The next day, in the Ukrainian capital, Kiev, President Viktor A. Yushchenko presided over the first military parade in years — with a massive display of tanks, armored personnel carriers and missile launchers — to celebrate his country’s 17th year of independence from the Soviet Union.
 
Russia’s willingness to send troops into Georgia, another former Soviet republic, to settle their territorial dispute this month has made Ukraine jittery, and the pro-Western Mr. Yushchenko used the celebration to again push for inclusion in the North Atlantic Treaty Organization.
“We must speed up our work to achieve membership of the European system of security and raise the defense capabilities of the country,” Mr. Yushchenko said in a televised speech to thousands gathered in the city’s main Independence Square. “Only these steps will guarantee our security and the integrity of our borders.”
The dueling celebrations, one rejoicing in Russia’s military might and the other overshadowed by it, underscore the tensions between Russia and Ukraine, where leaders had hoped the days of Russian dominance were long over. They also highlight Sevastopol’s status as something of a fault line between the two countries.
Though it is in Ukraine’s southern Crimean peninsula, Sevastopol — home to thousands of Russian naval personnel and their families — is ethnically and culturally very much a Russian town.
Crimea, connected to Ukraine by a slender causeway, was in fact considered a part of Russia, until Nikita S. Khrushchev, the Ukrainian-born Soviet leader, bequeathed it to Kiev as an act of good will in 1954.
What was considered a purely symbolic gesture at the time, however, assumed monumental importance with the breakup of the Soviet Union. Crimea — wrested from the Turkic Tatars in the late 18th century under Catherine the Great — was now a part of Ukraine.
And with it went Sevastopol, the strategic base for the Black Sea Fleet for more then 200 years and a city of deep emotional resonance for Russians. Twice it has been besieged — by British-led forces in the 19th-century Crimean War, and then for 250 days before falling to the Germans in World War II.
After the Soviet breakup, Moscow and Kiev wrangled first over the ownership of the fleet — of which the Kremlin finally took the lion’s share. Then they argued over the terms by which Russia could continue to use the base. The two countries agreed on a 20-year renewable lease in 1997.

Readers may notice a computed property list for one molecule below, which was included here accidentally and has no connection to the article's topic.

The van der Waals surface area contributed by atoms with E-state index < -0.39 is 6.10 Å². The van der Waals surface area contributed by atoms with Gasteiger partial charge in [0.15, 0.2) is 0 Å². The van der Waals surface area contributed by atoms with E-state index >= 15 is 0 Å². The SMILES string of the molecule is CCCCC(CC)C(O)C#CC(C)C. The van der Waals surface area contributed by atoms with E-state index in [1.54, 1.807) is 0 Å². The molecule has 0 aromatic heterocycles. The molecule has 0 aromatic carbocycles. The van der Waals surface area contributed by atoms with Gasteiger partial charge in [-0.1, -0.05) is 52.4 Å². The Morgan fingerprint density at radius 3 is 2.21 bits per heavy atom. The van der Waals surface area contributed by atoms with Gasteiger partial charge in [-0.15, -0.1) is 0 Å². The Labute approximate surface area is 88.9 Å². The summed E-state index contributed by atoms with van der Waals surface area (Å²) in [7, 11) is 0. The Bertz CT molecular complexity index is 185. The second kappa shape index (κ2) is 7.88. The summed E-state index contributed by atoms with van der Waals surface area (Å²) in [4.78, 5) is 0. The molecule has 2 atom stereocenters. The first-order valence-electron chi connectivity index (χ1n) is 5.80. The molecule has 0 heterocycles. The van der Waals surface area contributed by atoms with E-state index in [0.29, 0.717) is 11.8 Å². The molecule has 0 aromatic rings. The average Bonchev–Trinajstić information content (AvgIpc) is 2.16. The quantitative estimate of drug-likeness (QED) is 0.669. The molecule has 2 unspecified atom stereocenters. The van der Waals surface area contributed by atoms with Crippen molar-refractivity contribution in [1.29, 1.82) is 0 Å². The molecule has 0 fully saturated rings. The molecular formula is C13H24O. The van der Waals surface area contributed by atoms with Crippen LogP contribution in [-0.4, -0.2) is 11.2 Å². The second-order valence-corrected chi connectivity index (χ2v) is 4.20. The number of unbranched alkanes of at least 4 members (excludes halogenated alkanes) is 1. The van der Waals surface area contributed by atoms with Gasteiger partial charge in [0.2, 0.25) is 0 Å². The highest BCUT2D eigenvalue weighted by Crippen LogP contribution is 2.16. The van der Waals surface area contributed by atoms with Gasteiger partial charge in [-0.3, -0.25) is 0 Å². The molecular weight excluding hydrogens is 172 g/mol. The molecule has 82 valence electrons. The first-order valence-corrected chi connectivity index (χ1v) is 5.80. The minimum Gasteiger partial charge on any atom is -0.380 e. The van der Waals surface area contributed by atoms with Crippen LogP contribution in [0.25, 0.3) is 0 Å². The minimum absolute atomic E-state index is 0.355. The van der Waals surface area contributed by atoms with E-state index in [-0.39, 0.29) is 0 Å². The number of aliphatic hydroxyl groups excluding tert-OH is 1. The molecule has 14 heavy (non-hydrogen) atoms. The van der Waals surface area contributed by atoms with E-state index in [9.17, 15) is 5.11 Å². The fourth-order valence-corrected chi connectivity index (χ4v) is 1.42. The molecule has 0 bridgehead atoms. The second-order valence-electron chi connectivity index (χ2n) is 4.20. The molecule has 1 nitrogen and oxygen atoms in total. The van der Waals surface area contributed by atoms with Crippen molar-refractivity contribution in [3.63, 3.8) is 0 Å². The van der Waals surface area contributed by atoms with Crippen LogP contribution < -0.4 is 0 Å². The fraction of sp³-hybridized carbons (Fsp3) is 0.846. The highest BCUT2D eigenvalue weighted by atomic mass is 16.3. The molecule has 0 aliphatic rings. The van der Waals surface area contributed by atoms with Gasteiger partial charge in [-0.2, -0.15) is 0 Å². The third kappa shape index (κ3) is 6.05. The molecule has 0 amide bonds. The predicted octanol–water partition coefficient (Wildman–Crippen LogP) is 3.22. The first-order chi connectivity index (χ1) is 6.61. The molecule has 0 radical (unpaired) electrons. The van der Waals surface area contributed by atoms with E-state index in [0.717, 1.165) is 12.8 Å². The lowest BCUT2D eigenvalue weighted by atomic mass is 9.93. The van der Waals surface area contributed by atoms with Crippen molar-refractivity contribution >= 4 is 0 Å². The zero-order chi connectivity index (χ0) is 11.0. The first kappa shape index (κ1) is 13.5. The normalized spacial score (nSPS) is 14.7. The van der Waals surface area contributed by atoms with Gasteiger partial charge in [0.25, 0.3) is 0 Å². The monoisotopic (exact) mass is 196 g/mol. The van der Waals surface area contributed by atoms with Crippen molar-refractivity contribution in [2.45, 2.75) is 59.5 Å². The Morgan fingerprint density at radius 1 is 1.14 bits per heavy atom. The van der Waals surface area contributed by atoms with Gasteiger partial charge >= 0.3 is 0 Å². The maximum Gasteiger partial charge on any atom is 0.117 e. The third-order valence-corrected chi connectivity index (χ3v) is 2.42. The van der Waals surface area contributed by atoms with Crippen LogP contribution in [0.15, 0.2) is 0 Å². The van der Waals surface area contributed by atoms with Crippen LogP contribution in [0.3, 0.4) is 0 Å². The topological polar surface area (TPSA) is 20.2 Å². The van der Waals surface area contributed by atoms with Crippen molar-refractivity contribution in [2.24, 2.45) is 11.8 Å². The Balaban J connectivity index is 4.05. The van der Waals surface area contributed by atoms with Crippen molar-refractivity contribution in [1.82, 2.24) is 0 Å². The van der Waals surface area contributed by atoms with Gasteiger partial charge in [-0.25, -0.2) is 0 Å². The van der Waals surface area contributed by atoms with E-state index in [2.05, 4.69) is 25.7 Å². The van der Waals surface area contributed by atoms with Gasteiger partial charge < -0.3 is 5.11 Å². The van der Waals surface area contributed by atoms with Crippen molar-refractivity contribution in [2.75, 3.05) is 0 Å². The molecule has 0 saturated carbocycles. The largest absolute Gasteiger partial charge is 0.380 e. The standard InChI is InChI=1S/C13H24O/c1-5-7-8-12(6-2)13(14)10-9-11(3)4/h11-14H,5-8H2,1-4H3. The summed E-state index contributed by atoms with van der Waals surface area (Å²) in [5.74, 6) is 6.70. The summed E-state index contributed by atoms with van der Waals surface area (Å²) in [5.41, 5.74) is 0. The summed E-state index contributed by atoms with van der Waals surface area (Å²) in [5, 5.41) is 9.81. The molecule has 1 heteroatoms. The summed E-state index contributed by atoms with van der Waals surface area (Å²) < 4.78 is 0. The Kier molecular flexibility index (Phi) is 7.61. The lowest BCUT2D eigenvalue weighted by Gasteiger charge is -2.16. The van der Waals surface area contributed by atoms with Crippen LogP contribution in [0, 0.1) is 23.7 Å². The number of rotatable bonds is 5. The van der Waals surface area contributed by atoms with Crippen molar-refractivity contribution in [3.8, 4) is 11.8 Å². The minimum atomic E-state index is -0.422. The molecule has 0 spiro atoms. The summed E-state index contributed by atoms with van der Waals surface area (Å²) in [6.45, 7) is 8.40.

With the ascension of Mr. Yushchenko’s pro-Western government after the 2004 Orange Revolution, and with Russia’s new assertiveness as petrodollars flow into its coffers, Sevastopol has once again been thrust under the klieg lights.
Crimea was a stronghold of Mr. Yushchenko’s political opponent, the pro-Russian Viktor F. Yanukovich.
Russian nationalists have begun agitating to reclaim Sevastopol and Crimea, although taking such an action is far from a mainstream sentiment. The mayor of Moscow, Yuri M. Luzhkov, raised Ukrainian hackles in May when he called for Russia’s western neighbor to return “what doesn’t belong to it,” The Associated Press reported.
The Ukrainians, for their part, have struck back. Mr. Yushchenko, who traveled to Tbilisi in a display of solidarity with the Georgian president, Mikheil Saakashvili, threatened to ban Russian warships from returning to Sevastopol, saying their movements were subject to Ukrainian approval. Yuriy Yekhanurov, the country’s defense minister, later said that the fleet could move unhindered.
As with his Independence Day remarks, the Ukrainian leader has also amplified his rhetoric for joining NATO, despite Russia’s clear indications that it opposes expanding the alliance to its border. Many analysts say that Europe is not seeking a battle with Russia and that the Georgian conflict has reduced, rather than enhanced, Ukraine’s chances of joining the alliance.
At the same time, the idea of eventually rejoining Russia has strong support among many in Sevastopol, though no one here is yet speaking of pushing the matter politically, let alone militarily.
“Everyone wants for Crimea to become part of Russia,” said Nina Vakula, a local resident, as she watched the Moskva.
Ms. Vakula is living proof of the ties that bind Russia and Ukraine. She is a Ukrainian citizen, but her son-in-law serves in the Black Sea Fleet and both he and her daughter hold Russian passports. The couple’s 2-year-old son, Yura, a Slavic portrait with hair bleached white from the sun, was born in Ukraine.